The Five Faces of Daniel Romano
He's explored an array of musical styles throughout his career, but this year's releases are just as varied — and compelling — as his entire back-catalogue
Published Sep 29, 2020Before 2020, Daniel Romano already had a well-rounded musical career with 13 records in a variety of musical styles, from folk and country to rock to psych to punk. But this year, Romano unveiled 10 new releases (seven studio albums, a live album, a 23-minute song with Tool's Danny Carey and an EP with members of Fucked Up) that are just as varied and compelling as his entire back catalogue. Every time Romano releases a new record, you can never be sure what style it will be in.
In honour of his very productive year and current appearance as Exclaim!'s October/November 2020 cover artist, here's a deep dive into Romano's discography and his five musical personas.
Monster of Folk
Photo by Julie Doiron
In the summer of 2009, Romano and singer-songwriters Julie Doiron and Frederick Squire gathered around a microphone in Squire's garage in Sackville, NB, and made their rustic folk record Daniel, Fred & Julie. Their homespun record is a collection of folk songs in the public domain and a couple of Romano originals, but you can't really tell which songs are which.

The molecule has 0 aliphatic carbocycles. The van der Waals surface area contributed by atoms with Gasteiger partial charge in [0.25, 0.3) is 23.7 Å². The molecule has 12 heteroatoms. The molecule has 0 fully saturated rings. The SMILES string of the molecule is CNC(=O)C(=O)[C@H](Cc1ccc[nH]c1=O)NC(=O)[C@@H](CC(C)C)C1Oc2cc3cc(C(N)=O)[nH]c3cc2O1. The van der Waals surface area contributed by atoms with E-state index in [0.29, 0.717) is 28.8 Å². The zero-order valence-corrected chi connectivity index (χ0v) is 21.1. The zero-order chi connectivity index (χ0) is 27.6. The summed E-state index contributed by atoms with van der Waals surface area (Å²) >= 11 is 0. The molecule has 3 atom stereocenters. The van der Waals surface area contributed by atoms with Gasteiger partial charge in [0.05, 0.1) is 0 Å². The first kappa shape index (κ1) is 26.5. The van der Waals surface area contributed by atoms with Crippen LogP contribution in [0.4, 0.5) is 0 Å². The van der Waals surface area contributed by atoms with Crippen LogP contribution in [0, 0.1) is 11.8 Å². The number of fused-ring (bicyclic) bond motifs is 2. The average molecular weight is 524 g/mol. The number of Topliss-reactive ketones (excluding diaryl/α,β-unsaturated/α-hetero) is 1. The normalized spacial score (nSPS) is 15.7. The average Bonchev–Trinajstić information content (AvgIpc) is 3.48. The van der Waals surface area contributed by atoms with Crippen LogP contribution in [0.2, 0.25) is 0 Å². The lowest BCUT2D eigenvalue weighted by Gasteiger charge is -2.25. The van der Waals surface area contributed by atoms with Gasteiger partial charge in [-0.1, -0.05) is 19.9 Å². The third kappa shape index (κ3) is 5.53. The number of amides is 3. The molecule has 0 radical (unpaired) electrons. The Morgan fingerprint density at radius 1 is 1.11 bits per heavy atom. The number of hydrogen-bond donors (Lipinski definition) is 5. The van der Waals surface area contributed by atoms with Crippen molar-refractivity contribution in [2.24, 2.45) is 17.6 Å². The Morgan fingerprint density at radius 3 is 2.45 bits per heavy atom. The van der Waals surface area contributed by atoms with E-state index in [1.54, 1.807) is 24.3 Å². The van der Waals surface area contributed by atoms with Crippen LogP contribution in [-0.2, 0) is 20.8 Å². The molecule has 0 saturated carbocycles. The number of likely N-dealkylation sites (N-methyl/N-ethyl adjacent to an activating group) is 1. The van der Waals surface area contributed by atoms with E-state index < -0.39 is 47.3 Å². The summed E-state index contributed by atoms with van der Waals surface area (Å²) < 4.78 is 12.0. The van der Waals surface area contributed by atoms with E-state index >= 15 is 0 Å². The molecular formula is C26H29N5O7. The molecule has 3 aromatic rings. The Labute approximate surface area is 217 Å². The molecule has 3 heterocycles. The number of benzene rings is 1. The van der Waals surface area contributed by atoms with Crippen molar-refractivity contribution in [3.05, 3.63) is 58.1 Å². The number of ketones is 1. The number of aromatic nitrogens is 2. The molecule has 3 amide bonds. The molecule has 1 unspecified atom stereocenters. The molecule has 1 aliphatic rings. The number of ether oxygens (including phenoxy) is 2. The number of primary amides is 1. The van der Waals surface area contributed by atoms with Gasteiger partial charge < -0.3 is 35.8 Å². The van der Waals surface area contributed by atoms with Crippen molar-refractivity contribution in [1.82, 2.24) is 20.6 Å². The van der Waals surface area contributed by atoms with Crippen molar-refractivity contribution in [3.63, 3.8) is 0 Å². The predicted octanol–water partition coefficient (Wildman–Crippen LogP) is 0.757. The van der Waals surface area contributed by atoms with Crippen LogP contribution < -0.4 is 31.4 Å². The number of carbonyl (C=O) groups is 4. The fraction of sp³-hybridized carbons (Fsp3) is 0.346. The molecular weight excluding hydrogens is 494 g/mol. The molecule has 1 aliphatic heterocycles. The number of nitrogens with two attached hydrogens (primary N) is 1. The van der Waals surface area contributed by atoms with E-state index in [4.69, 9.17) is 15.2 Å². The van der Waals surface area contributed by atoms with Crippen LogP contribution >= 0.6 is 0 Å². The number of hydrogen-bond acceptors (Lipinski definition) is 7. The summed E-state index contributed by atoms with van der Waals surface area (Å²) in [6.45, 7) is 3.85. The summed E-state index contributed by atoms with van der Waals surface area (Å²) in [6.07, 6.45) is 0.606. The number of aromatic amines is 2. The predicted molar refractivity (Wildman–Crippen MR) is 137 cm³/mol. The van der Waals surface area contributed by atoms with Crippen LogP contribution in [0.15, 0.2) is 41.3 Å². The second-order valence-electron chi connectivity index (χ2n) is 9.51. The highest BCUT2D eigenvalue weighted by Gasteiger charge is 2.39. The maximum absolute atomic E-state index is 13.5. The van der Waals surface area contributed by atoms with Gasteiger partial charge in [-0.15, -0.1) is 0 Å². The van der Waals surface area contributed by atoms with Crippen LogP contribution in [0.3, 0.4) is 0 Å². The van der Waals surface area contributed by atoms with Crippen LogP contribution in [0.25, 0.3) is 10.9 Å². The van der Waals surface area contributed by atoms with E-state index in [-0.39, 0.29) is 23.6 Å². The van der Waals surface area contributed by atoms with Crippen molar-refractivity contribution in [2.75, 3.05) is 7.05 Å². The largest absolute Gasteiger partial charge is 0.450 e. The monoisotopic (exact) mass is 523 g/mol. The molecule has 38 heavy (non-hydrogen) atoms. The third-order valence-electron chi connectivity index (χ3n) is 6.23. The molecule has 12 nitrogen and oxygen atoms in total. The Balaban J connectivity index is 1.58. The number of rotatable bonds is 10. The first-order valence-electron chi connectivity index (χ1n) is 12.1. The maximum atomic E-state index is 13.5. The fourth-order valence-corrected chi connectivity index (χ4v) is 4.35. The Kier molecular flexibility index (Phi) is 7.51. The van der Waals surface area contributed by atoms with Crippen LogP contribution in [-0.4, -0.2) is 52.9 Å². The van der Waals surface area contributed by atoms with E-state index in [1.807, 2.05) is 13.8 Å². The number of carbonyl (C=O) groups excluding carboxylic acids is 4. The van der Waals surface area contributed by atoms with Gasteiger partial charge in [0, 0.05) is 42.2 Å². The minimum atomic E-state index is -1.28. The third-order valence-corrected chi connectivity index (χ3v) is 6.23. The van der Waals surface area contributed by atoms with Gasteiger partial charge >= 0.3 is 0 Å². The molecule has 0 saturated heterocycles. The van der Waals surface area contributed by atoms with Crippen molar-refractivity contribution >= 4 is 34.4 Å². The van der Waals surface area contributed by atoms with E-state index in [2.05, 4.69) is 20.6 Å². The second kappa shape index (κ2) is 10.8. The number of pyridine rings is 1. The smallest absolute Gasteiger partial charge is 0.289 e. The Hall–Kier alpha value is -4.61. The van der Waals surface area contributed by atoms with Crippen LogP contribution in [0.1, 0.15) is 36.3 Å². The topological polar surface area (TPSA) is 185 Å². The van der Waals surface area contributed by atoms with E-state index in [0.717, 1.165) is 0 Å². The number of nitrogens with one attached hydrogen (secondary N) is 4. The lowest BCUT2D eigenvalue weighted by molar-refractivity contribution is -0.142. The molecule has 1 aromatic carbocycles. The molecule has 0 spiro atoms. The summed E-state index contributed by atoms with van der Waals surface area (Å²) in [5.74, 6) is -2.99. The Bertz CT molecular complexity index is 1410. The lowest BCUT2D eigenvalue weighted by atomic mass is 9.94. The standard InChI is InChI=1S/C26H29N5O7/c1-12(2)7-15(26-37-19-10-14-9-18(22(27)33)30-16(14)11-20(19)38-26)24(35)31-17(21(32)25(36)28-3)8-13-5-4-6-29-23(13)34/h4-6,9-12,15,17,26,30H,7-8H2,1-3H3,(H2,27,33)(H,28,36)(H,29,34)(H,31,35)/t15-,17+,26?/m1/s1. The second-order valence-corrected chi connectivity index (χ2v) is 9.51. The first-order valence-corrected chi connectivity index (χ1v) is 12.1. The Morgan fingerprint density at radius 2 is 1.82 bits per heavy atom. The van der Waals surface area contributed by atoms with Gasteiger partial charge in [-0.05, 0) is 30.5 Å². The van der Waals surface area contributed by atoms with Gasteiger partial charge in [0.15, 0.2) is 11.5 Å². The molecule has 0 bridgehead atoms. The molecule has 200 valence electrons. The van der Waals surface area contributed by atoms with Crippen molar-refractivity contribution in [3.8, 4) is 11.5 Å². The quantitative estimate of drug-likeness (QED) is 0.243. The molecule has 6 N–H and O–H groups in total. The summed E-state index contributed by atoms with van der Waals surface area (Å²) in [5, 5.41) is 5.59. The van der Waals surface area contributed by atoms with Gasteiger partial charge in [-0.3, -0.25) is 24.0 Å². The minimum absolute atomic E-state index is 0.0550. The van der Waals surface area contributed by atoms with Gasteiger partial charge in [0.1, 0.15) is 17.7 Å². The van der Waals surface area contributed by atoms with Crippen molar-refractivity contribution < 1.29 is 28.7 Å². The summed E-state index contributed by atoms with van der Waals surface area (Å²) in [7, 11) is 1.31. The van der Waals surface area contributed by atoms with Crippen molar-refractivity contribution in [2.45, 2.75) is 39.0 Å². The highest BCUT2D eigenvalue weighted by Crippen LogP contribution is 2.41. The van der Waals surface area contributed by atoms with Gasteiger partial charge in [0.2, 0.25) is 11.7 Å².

That timeless quality is a trait shared by all of Romano's folk records. On 2010's Songs for Misha and Workin' for the Music Man, Romano also mixes traditional folk ballads with originals. "So Free," a lulling duet with Misha Bower from the latter release, features elements of the classic French-Canadian folk song "Un Canadien errant."
In 2020, Romano, singer-songwriter Kelly Sloan and ex-Dirty Nil member David Nardi released A Splendour of Heart under the name Alias Ensemble. Anchored by entrancing guitar melodies and Sloan's warm vocals, A Splendour Of Heart is a roving folk album influenced by British-folk traditions.
Photo by Lindsay Altoft